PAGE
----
We went on another field trip with our soccer class this past Monday. This time we went to the headquarters of AS, a Spanish daily newspaper focused completely on sports.
As I’ve said before, Spain really loves their sports. The country has four daily newspapers focused solely on sports, with two based in Madrid and two in Barcelona. The number one sports newspaper, Marca, is actually the most read newspaper in all of Spain. Its readership numbers are even higher than El País, the highest circulated newspaper that is part of the same media group as AS, PRISA. Although officially based in Madrid, AS has satellite offices in a few different locations around Spain where it customizes its coverage a little for the different audience in Barcelona, Bilbao, A Coruña, Sevilla, Valencia, and Zaragoza. All of the versions, however, tend to focus on Real Madrid and fútbol as a whole, with only a few pages devoted to motor sports and basketball and even fewer to others.
It was very cool to go to the headquarters of PRISA, where both AS and El País, two very famous Spanish newspapers, are published. We learned quite a bit about the paper, the writing process, and saw a lot of people working hard. I was actually surprised at how many people were still working when we got there at around 5:30pm, but it turns out that they come into work late and stay very early because they need to make sure they fit in everything newsworthy before the paper goes to print at around 12:30am. Most of the time they still have like 20 pages blank at around 9:00pm and need to fill them all very quickly after the game results come out later that night. That makes total sense when you think about it, but we didn’t realize it beforehand. It turns out that their print deadline can actual be pushed back an hour or so if need be, but like everything in life the consequence is higher costs due to the more delivery trucks needed on the road to get the papers out. They would only make that decision with very good reason.
It turns out AS is struggling with a lot of the same issues most newspapers in the United States are. The advent of the internet brings whole new challenges and questions, and they’re still not sure how to best handle it. Currently, they have a very well-developed website that includes the exact same content as their print edition, usually way earlier, and completely for free. They’re not sure how best to monetize the content, considering paywalls have not worked in Spain. Newspapers in general are struggling with generational differences like younger people not buying newspapers and they joked about the fact that once a reader dies he isn’t really replaced by a younger one because the newer generations get all of their information from the internet and social media.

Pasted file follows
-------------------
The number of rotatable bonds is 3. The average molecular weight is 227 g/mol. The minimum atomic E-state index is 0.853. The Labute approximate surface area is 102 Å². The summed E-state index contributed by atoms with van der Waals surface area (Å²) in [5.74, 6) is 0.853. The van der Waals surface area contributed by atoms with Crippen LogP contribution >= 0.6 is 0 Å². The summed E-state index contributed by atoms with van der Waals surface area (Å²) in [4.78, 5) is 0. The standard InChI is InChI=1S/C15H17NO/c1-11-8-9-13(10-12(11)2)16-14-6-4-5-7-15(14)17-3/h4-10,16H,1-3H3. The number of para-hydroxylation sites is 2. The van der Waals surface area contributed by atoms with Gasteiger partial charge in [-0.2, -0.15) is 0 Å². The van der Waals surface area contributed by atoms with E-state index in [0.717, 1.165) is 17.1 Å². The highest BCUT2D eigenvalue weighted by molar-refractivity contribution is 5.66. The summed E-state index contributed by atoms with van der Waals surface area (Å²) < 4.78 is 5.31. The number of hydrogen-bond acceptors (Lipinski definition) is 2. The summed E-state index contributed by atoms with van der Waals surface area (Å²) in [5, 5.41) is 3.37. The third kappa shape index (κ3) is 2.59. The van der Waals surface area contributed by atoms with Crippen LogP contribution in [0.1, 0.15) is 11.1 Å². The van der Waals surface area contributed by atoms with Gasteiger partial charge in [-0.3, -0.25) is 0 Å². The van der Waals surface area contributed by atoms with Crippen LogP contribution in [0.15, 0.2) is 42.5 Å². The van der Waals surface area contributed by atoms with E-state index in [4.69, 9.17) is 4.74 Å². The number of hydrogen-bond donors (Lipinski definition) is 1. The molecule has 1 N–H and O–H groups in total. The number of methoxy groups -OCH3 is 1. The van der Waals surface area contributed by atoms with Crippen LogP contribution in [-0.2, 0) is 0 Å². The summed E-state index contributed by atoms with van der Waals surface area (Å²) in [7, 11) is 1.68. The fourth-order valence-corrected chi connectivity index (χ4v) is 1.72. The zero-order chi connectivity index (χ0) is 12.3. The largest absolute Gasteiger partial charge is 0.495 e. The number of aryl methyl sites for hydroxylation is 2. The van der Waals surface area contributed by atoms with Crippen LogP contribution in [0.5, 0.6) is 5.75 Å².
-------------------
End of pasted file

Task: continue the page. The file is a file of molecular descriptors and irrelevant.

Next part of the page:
Though there was a lot of overlap between newspapers in Spain and newspapers back home, it was very interesting to hear about the differences. For example, very few newspapers are actually delivered to homes in Madrid because most people live in apartment buildings. It’s not always easy to get the newspapers inside apartment buildings or to people’s doors because they don’t have individual houses like in the United States. That means that basically all of the circulation figures come from newsstand sales and that the distribution network is completely different. It’s crazy how something we take for granted like mail delivery can be completely different in another country!
Like all of our soccer trips, this one was definitely very eye-opening and interesting. It never ceases to amaze us how important sports are to Europeans — so much so that many of their readers buy both general newspapers and a separate sports paper. Getting an inside perspective on how those newspapers work was great, and we definitely geeked out when we saw the staff members editing videos for the web and the actual newspaper that would be published tomorrow on printing software!